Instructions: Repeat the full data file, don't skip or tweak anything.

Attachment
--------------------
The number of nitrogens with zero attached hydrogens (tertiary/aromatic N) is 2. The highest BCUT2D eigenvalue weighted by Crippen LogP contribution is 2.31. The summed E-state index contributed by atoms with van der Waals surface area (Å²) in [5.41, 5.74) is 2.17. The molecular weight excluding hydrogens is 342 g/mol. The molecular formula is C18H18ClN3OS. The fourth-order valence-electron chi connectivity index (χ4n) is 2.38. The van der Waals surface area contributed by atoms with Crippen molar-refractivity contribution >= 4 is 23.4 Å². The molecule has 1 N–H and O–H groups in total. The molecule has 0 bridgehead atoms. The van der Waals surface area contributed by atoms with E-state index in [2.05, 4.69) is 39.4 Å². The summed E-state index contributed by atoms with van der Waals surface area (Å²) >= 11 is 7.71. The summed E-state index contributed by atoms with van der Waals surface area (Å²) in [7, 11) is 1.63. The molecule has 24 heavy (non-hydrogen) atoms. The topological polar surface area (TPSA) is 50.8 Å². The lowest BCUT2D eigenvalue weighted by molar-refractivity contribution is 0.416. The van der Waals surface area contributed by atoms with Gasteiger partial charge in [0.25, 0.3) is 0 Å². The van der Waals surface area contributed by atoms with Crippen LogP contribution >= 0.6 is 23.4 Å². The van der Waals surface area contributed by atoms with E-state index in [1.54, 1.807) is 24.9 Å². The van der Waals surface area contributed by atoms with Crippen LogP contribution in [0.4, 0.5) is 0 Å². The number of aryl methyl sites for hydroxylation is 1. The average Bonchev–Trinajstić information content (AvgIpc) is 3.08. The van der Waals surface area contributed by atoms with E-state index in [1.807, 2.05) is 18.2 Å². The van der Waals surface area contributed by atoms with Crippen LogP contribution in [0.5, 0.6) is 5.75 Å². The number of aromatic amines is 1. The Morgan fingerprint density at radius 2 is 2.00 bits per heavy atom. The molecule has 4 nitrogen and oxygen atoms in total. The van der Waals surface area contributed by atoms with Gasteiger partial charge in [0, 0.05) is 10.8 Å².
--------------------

The number of nitrogens with zero attached hydrogens (tertiary/aromatic N) is 2. The highest BCUT2D eigenvalue weighted by Crippen LogP contribution is 2.31. The summed E-state index contributed by atoms with van der Waals surface area (Å²) in [5.41, 5.74) is 2.17. The molecular weight excluding hydrogens is 342 g/mol. The molecular formula is C18H18ClN3OS. The fourth-order valence-electron chi connectivity index (χ4n) is 2.38. The van der Waals surface area contributed by atoms with Crippen molar-refractivity contribution >= 4 is 23.4 Å². The molecule has 1 N–H and O–H groups in total. The molecule has 0 bridgehead atoms. The van der Waals surface area contributed by atoms with E-state index in [2.05, 4.69) is 39.4 Å². The summed E-state index contributed by atoms with van der Waals surface area (Å²) >= 11 is 7.71. The summed E-state index contributed by atoms with van der Waals surface area (Å²) in [7, 11) is 1.63. The molecule has 24 heavy (non-hydrogen) atoms. The topological polar surface area (TPSA) is 50.8 Å². The lowest BCUT2D eigenvalue weighted by molar-refractivity contribution is 0.416. The van der Waals surface area contributed by atoms with Gasteiger partial charge in [0.25, 0.3) is 0 Å². The van der Waals surface area contributed by atoms with Crippen LogP contribution >= 0.6 is 23.4 Å². The van der Waals surface area contributed by atoms with E-state index in [1.54, 1.807) is 24.9 Å². The van der Waals surface area contributed by atoms with Crippen LogP contribution in [0.4, 0.5) is 0 Å². The number of aryl methyl sites for hydroxylation is 1. The average Bonchev–Trinajstić information content (AvgIpc) is 3.08. The van der Waals surface area contributed by atoms with E-state index in [1.807, 2.05) is 18.2 Å². The van der Waals surface area contributed by atoms with Crippen LogP contribution in [0.5, 0.6) is 5.75 Å². The number of aromatic amines is 1. The Morgan fingerprint density at radius 2 is 2.00 bits per heavy atom. The molecule has 4 nitrogen and oxygen atoms in total. The van der Waals surface area contributed by atoms with Gasteiger partial charge in [0, 0.05) is 10.8 Å².